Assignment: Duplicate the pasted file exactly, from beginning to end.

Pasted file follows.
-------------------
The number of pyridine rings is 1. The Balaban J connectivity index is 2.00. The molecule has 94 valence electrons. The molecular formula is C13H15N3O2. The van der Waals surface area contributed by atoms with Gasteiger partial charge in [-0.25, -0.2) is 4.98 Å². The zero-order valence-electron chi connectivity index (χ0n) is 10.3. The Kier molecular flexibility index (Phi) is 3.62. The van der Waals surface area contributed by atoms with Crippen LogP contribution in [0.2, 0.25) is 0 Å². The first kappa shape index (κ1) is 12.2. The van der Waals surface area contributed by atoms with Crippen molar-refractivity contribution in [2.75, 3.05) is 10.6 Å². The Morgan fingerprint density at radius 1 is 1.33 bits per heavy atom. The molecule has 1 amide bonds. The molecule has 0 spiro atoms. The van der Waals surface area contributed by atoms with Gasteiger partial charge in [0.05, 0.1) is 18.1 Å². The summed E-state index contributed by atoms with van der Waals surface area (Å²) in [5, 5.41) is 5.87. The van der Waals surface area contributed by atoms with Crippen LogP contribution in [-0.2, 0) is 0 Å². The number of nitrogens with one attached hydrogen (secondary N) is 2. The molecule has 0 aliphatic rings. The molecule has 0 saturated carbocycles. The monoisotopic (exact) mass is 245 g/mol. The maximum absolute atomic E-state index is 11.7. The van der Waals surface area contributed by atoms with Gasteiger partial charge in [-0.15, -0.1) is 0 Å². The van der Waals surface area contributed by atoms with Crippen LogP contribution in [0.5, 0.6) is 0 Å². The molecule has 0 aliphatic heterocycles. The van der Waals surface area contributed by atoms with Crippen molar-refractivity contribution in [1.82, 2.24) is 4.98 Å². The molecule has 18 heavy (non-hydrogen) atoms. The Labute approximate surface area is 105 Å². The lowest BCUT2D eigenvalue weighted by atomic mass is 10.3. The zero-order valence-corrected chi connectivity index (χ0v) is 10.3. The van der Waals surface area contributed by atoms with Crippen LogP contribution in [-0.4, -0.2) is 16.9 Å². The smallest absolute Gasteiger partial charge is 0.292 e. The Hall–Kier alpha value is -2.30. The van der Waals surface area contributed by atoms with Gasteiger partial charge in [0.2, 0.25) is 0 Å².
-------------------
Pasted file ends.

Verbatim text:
The number of pyridine rings is 1. The Balaban J connectivity index is 2.00. The molecule has 94 valence electrons. The molecular formula is C13H15N3O2. The van der Waals surface area contributed by atoms with Gasteiger partial charge in [-0.25, -0.2) is 4.98 Å². The zero-order valence-electron chi connectivity index (χ0n) is 10.3. The Kier molecular flexibility index (Phi) is 3.62. The van der Waals surface area contributed by atoms with Crippen LogP contribution in [0.2, 0.25) is 0 Å². The first kappa shape index (κ1) is 12.2. The van der Waals surface area contributed by atoms with Crippen molar-refractivity contribution in [2.75, 3.05) is 10.6 Å². The Morgan fingerprint density at radius 1 is 1.33 bits per heavy atom. The molecule has 1 amide bonds. The molecule has 0 spiro atoms. The van der Waals surface area contributed by atoms with Gasteiger partial charge in [0.05, 0.1) is 18.1 Å². The summed E-state index contributed by atoms with van der Waals surface area (Å²) in [5, 5.41) is 5.87. The van der Waals surface area contributed by atoms with Crippen LogP contribution in [-0.2, 0) is 0 Å². The number of nitrogens with one attached hydrogen (secondary N) is 2. The molecule has 0 aliphatic rings. The molecule has 0 saturated carbocycles. The monoisotopic (exact) mass is 245 g/mol. The maximum absolute atomic E-state index is 11.7. The van der Waals surface area contributed by atoms with Gasteiger partial charge in [-0.15, -0.1) is 0 Å². The van der Waals surface area contributed by atoms with Crippen LogP contribution in [0.5, 0.6) is 0 Å². The molecule has 0 aliphatic heterocycles. The van der Waals surface area contributed by atoms with Crippen molar-refractivity contribution in [1.82, 2.24) is 4.98 Å². The molecule has 18 heavy (non-hydrogen) atoms. The Labute approximate surface area is 105 Å². The lowest BCUT2D eigenvalue weighted by atomic mass is 10.3. The zero-order valence-corrected chi connectivity index (χ0v) is 10.3. The van der Waals surface area contributed by atoms with Crippen LogP contribution in [-0.4, -0.2) is 16.9 Å². The smallest absolute Gasteiger partial charge is 0.292 e. The Hall–Kier alpha value is -2.30. The van der Waals surface area contributed by atoms with Gasteiger partial charge in [0.2, 0.25) is 0 Å².